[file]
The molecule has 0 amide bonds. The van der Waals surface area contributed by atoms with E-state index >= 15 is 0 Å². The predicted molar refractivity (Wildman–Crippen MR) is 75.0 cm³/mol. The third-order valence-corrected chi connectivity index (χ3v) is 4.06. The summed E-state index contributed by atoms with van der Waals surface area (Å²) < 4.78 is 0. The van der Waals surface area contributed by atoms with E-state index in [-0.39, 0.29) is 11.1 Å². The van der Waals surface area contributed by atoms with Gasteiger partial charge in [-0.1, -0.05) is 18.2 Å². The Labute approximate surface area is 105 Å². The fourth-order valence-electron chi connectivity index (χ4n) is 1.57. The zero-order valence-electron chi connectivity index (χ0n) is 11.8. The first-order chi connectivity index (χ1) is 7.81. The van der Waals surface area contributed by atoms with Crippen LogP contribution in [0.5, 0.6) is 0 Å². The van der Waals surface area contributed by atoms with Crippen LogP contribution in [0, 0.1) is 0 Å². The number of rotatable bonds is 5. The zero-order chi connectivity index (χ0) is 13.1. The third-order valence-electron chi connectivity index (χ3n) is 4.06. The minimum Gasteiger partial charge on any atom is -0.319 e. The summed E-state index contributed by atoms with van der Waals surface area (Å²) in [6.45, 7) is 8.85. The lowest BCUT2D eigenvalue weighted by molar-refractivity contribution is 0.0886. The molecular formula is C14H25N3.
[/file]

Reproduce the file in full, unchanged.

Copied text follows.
The molecule has 0 amide bonds. The van der Waals surface area contributed by atoms with E-state index >= 15 is 0 Å². The predicted molar refractivity (Wildman–Crippen MR) is 75.0 cm³/mol. The third-order valence-corrected chi connectivity index (χ3v) is 4.06. The summed E-state index contributed by atoms with van der Waals surface area (Å²) < 4.78 is 0. The van der Waals surface area contributed by atoms with E-state index in [-0.39, 0.29) is 11.1 Å². The van der Waals surface area contributed by atoms with Gasteiger partial charge in [-0.1, -0.05) is 18.2 Å². The Labute approximate surface area is 105 Å². The fourth-order valence-electron chi connectivity index (χ4n) is 1.57. The zero-order valence-electron chi connectivity index (χ0n) is 11.8. The first-order chi connectivity index (χ1) is 7.81. The van der Waals surface area contributed by atoms with Crippen LogP contribution in [0.5, 0.6) is 0 Å². The van der Waals surface area contributed by atoms with Crippen LogP contribution in [0, 0.1) is 0 Å². The number of rotatable bonds is 5. The zero-order chi connectivity index (χ0) is 13.1. The third-order valence-electron chi connectivity index (χ3n) is 4.06. The minimum Gasteiger partial charge on any atom is -0.319 e. The summed E-state index contributed by atoms with van der Waals surface area (Å²) in [6.45, 7) is 8.85. The lowest BCUT2D eigenvalue weighted by molar-refractivity contribution is 0.0886. The molecular formula is C14H25N3.